The Cayadutta site is a large, isolated 16th-century Mohawk village located in the southern foothills of the Adirondack Mountains in Johnstown, a city in east-central New York. Its position on a hilltop adjacent to Cayadutta Creek provided its inhabitants with a resource-rich location that was naturally defendable. The site was discovered in 1892, and since then it has been studied by archaeologists and raided by collectors. Over 2,000 artifacts from the site can be found in a number of public and private collections.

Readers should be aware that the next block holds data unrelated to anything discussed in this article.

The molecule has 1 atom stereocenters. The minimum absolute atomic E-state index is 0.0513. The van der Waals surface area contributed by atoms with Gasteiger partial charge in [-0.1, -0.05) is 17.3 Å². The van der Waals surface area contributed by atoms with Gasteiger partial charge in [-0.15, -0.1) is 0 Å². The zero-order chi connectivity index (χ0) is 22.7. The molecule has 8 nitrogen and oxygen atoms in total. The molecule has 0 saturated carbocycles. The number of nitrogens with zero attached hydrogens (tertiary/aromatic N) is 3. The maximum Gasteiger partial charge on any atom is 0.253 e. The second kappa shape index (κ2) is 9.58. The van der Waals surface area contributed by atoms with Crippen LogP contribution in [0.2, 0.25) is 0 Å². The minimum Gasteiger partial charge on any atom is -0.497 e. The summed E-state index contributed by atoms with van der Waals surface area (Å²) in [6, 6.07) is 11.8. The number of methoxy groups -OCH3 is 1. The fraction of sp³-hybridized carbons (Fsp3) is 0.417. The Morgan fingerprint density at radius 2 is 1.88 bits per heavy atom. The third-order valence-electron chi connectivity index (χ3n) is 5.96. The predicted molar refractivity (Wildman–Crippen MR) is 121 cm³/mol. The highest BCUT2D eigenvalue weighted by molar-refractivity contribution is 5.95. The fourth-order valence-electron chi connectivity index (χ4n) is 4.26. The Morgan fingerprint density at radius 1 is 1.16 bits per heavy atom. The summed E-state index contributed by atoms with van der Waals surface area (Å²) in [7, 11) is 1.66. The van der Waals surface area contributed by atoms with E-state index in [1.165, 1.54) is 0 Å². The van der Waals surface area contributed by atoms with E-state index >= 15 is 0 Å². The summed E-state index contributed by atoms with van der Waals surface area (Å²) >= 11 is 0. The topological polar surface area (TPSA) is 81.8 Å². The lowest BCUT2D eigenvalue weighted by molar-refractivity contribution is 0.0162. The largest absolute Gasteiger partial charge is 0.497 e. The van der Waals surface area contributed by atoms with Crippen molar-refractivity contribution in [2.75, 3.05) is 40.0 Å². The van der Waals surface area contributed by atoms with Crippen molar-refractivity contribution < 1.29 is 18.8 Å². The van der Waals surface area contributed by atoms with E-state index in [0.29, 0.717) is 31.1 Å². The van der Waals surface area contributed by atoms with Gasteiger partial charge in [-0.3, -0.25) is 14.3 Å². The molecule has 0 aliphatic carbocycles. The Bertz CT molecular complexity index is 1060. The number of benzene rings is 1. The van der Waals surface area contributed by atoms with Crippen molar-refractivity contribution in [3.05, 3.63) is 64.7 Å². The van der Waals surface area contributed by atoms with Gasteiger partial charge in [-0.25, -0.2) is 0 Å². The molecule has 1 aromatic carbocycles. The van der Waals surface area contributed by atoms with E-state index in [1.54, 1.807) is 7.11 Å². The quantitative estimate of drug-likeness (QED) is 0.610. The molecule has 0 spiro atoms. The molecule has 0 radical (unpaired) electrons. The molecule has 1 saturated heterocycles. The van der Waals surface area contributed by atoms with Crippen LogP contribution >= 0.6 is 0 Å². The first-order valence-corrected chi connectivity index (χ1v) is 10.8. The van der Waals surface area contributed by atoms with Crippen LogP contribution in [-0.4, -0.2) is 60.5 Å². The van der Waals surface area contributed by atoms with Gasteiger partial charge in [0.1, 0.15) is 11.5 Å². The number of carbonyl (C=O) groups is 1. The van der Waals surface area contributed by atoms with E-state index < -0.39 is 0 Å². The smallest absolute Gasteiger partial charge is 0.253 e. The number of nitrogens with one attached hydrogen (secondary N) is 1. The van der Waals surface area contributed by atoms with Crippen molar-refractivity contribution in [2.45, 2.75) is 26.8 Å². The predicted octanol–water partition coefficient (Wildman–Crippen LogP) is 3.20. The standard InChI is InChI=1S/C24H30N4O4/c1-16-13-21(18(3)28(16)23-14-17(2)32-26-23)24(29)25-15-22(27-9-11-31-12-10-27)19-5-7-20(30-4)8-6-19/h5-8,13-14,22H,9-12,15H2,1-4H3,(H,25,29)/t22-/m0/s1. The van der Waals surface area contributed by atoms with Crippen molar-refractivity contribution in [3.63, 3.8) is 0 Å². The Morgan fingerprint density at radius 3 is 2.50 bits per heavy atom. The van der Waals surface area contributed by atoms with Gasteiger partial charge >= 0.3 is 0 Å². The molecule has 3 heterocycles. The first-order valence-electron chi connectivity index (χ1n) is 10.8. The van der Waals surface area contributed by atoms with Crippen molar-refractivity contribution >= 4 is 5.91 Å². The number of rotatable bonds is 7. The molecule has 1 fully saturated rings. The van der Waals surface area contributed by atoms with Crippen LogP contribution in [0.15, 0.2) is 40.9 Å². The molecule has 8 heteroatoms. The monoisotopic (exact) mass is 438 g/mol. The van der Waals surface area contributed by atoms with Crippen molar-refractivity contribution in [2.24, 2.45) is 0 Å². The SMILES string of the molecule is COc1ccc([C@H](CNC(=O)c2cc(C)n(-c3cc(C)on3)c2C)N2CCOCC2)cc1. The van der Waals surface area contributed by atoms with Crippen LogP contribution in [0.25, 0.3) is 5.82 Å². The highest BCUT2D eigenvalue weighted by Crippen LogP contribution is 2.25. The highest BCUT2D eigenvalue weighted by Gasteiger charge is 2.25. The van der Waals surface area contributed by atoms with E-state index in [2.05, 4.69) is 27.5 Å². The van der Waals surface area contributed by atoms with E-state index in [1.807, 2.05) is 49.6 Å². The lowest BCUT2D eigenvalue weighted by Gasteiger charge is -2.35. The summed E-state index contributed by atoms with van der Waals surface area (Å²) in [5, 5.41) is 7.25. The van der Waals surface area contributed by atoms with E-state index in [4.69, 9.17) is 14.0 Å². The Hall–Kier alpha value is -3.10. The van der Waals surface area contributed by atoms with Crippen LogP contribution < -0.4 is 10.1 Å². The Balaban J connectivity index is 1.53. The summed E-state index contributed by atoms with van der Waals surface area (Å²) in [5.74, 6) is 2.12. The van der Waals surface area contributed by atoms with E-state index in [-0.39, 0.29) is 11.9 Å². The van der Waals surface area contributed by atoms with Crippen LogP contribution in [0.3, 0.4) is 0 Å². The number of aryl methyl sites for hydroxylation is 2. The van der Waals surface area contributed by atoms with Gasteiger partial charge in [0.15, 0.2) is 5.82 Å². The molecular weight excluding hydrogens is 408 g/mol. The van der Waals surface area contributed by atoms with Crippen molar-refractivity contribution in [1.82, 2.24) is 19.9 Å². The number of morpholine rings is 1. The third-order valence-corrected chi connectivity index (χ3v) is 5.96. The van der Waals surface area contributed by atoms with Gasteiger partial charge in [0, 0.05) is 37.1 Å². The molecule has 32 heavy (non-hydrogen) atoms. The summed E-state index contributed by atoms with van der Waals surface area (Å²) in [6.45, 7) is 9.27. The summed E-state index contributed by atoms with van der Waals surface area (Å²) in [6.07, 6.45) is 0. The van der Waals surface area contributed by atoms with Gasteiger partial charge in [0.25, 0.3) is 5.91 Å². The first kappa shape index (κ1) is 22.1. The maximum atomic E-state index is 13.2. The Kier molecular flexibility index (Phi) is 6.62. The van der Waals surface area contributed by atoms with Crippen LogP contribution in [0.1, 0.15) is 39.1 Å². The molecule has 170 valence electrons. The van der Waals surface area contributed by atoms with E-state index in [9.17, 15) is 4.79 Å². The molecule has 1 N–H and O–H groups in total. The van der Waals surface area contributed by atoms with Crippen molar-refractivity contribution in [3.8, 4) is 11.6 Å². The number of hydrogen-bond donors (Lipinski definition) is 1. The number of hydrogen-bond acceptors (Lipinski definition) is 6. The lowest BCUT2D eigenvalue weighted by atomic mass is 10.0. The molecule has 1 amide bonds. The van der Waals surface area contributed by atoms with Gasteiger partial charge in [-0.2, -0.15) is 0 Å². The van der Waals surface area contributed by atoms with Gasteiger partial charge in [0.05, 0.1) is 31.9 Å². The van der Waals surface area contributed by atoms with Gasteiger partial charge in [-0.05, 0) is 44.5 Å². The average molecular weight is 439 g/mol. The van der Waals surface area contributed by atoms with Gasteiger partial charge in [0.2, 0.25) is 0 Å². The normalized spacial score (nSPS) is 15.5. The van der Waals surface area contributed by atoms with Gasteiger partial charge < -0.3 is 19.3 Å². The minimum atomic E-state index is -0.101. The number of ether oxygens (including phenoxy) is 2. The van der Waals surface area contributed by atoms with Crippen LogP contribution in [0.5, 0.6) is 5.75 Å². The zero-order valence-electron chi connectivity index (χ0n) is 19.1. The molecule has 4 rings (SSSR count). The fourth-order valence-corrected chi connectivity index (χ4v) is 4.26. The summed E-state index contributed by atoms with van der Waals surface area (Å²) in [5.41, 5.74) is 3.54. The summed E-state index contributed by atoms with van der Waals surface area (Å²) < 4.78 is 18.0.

Despite being disturbed by collectors, Cayadutta has intact features and an impressive artifact assemblage. The site was investigated by members of the New York State Archaeological Association, and later by Harrison Follette for the Rochester Museum and avocational archaeologist Vincent Shaefer. These early investigations explored middens on the site’s terraces and uncovered 47 postholes, some of which still contained original pieces of the wooden posts that formed part of a defensive palisade. Most recently, in 1988-89, the site was excavated by Pennsylvania State University archaeologist Dean Snow as part of his Mohawk Valley Project.